Cognitive Behavior Therapy for Insomnia
The Carlat Psychiatry Report, Volume 15, Number 4, April 2017
Michael Perlis, PhD
Associate professor of psychiatry & nursing, University of Pennsylvania. Director, UPenn Behavioral Sleep Medicine Program
Dr. Perlis has disclosed that he has received funding for research on CBT-I and has received funds from the sales of materials related to the teaching of CBT-I techniques. Dr. Carlat has reviewed this interview and has found no evidence of bias in this educational activity.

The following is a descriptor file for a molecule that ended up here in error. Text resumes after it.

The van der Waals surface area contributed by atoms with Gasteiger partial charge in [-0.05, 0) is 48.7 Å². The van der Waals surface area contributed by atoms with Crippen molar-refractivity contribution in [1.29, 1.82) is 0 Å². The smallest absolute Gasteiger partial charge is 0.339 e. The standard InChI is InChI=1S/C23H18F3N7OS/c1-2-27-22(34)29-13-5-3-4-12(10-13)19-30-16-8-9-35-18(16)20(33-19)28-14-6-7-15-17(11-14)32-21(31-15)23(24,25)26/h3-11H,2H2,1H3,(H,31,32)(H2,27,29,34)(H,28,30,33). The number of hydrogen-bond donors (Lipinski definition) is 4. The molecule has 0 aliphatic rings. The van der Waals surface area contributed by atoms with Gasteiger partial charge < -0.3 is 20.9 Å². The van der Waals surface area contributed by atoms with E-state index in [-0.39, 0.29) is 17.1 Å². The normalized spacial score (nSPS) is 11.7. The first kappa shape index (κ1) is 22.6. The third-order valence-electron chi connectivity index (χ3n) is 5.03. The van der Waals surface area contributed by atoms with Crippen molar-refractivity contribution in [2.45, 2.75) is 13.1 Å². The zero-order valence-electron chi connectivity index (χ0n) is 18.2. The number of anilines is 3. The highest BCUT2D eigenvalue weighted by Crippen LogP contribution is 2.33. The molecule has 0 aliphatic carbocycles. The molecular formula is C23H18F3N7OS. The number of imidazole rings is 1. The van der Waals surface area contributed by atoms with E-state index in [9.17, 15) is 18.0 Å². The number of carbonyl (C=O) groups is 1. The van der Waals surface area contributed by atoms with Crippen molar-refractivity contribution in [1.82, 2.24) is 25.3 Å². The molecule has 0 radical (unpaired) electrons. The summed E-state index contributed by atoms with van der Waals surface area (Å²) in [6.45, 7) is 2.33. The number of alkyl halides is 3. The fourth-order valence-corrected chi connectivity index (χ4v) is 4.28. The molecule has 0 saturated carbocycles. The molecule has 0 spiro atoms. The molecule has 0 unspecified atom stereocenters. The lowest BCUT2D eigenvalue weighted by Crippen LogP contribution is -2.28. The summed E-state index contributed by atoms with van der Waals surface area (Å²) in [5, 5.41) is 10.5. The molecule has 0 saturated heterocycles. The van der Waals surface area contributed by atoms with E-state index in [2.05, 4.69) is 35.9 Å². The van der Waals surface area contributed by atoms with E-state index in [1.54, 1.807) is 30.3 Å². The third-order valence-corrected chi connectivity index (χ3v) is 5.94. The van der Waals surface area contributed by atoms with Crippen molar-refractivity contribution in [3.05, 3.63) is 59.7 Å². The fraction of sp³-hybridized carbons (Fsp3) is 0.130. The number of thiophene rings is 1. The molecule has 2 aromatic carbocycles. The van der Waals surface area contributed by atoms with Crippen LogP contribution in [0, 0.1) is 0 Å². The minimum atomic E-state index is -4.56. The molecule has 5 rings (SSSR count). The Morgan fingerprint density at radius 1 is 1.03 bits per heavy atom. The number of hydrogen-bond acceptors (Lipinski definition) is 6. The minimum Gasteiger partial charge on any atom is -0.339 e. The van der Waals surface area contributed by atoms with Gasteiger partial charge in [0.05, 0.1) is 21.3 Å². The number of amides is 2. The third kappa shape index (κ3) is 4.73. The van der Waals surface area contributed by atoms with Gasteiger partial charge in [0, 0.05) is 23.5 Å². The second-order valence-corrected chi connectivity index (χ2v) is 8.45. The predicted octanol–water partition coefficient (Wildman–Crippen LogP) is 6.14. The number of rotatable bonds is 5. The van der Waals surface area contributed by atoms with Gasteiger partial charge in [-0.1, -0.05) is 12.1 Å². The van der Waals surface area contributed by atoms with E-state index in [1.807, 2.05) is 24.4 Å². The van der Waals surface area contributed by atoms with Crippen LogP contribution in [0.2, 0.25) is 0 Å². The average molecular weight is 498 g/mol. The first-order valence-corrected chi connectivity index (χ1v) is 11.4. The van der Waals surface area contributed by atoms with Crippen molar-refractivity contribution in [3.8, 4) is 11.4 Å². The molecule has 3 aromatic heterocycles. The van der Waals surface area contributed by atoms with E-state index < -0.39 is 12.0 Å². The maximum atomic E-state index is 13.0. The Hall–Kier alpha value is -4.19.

Insomnia is so ubiquitous and misunderstood with respect to its health consequences and “treatability.” At the core of this is the widespread misconception that insomnia is primarily a symptom of other things. Insomnia is also identified in DSM-5 as an independent disorder (780.52) which, when occurring with other DSM-5 disorders, is considered a comorbid disorder rather than a symptom.